(f) Advocate Chandra K ant Gyawali and O thers vs. H M G/N and O thers is a landmark case in which the SC used habeas corpus order to declare a discriminatory treatment in detention invalid. A special bench of the Court delivered the judgment by invalidating clause (1) of rule 21 of the Prison Regulation, 1964. This rule had provided for classifying prisoners in class A and class B on the basis of their level of education and social and economic status. There was greater difference in respect of daily allowances and other facilities to be provided to the prisoners belonging to class A and class B. The Court observed that as the law does not determine the quantum of punishment on the basis of the level of education of the accused rather it does so on the basis of the gravity of the offence, the prisoners should not be classified into different groups on considerations such as their level of education and social status. Every person condemned to punishment by law in accordance with the nature and severity of the crime committed by him/her must be made to undergo the same degree of punishment. Higher education or higher living standard of a convict could not be a ground for a privileged treatment under the law. The Justices further observed that the 1990 Constitution did not permit such waiver, relaxation or special privilege to the people belonging to higher social status;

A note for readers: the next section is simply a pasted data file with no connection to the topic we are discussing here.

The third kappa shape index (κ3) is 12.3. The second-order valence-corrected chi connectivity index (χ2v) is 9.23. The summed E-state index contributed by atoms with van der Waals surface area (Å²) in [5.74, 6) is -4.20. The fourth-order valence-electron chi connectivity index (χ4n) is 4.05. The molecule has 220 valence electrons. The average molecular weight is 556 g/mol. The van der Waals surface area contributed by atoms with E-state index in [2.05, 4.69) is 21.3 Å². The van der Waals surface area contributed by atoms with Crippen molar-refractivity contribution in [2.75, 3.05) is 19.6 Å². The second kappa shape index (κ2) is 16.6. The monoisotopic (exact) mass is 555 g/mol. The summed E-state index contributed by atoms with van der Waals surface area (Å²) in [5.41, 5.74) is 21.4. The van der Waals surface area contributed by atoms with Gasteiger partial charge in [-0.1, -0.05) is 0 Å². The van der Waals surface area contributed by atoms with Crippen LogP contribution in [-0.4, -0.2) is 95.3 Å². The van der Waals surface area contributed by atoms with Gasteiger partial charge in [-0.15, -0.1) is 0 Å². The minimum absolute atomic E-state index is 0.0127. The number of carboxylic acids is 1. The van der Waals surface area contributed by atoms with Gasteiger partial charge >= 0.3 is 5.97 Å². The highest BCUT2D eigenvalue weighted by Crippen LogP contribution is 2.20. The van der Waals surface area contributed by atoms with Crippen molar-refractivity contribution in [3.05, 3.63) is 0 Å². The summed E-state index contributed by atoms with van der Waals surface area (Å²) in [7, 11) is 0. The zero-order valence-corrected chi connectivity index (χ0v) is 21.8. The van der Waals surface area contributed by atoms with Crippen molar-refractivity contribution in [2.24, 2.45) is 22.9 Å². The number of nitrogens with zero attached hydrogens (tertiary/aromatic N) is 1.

(g) In Iman Singh Gurung vs. H M G/N and O thers, the Supreme Court declared clause (d) of Section 3(1) of the Military Act, 1959 void from the date of the decision, as being contrary to article 11(1) of the 1990 Constitution. The SC held that the Constitution had restriction on the power of the Court in interfering the proceedings and decisions of the Military Court, however, it did not mean that the Military Court could do whatever it liked and wished. The judiciary could scrutinize the action and decision taken by the Military Court if such action or decision was inconsistent with the provision of the Constitution. The SC also observed that it was not reasonable to declare law ultra vires from the commencement of the Act so long as there had been alternative not to do so. This verdict of the SC has accepted that the parliament is a supreme law making body and the function of the Court is merely to interpret it and not to amend or enact it.
(h) In Chandrakanta Gyawali vs. O ffice of the Prime Minister and Council of Ministers, et al., the SC issued directive order to the Government to formulate appropriate law, bearing in mind the social norms and values. The petitioner claimed that Number 9 of the Chapter on Marriage of the General Code, which permits polygamy if wife is physically or mentally disabled, was contrary to the CEDAW and the 1990 Constitution;